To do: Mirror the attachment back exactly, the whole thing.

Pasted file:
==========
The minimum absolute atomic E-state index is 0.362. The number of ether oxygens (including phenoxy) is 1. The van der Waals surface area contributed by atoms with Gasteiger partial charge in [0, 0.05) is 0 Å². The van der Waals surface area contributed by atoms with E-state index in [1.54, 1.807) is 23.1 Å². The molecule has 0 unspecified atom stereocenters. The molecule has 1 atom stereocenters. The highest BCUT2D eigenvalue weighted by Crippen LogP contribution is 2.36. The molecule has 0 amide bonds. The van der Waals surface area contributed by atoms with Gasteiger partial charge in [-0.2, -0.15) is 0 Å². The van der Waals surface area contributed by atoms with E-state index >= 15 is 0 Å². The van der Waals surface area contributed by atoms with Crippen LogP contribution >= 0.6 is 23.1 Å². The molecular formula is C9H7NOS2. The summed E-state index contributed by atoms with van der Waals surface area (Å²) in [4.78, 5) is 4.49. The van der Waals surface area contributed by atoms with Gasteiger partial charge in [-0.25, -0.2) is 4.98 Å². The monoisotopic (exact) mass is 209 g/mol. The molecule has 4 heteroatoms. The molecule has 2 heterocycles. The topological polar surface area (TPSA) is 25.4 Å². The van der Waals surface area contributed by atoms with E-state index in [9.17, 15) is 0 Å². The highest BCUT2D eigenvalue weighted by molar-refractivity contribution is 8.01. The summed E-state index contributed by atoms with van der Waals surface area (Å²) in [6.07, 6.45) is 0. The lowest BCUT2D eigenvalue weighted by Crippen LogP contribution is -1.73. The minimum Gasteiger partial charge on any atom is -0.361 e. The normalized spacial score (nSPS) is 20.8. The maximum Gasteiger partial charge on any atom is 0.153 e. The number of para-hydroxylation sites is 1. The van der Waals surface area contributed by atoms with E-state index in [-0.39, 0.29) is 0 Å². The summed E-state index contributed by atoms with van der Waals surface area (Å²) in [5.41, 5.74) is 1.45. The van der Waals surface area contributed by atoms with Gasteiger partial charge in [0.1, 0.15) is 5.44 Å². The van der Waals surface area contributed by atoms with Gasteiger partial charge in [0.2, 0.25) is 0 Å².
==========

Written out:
The minimum absolute atomic E-state index is 0.362. The number of ether oxygens (including phenoxy) is 1. The van der Waals surface area contributed by atoms with Gasteiger partial charge in [0, 0.05) is 0 Å². The van der Waals surface area contributed by atoms with E-state index in [1.54, 1.807) is 23.1 Å². The molecule has 0 unspecified atom stereocenters. The molecule has 1 atom stereocenters. The highest BCUT2D eigenvalue weighted by Crippen LogP contribution is 2.36. The molecule has 0 amide bonds. The van der Waals surface area contributed by atoms with Gasteiger partial charge in [-0.2, -0.15) is 0 Å². The van der Waals surface area contributed by atoms with E-state index >= 15 is 0 Å². The van der Waals surface area contributed by atoms with Crippen LogP contribution >= 0.6 is 23.1 Å². The molecular formula is C9H7NOS2. The summed E-state index contributed by atoms with van der Waals surface area (Å²) in [4.78, 5) is 4.49. The van der Waals surface area contributed by atoms with Gasteiger partial charge in [-0.25, -0.2) is 4.98 Å². The monoisotopic (exact) mass is 209 g/mol. The molecule has 4 heteroatoms. The molecule has 2 heterocycles. The topological polar surface area (TPSA) is 25.4 Å². The van der Waals surface area contributed by atoms with E-state index in [9.17, 15) is 0 Å². The highest BCUT2D eigenvalue weighted by molar-refractivity contribution is 8.01. The summed E-state index contributed by atoms with van der Waals surface area (Å²) in [6.07, 6.45) is 0. The lowest BCUT2D eigenvalue weighted by Crippen LogP contribution is -1.73. The minimum Gasteiger partial charge on any atom is -0.361 e. The normalized spacial score (nSPS) is 20.8. The maximum Gasteiger partial charge on any atom is 0.153 e. The number of para-hydroxylation sites is 1. The van der Waals surface area contributed by atoms with E-state index in [-0.39, 0.29) is 0 Å². The summed E-state index contributed by atoms with van der Waals surface area (Å²) in [5.41, 5.74) is 1.45. The van der Waals surface area contributed by atoms with Gasteiger partial charge in [0.1, 0.15) is 5.44 Å². The van der Waals surface area contributed by atoms with Gasteiger partial charge in [0.2, 0.25) is 0 Å².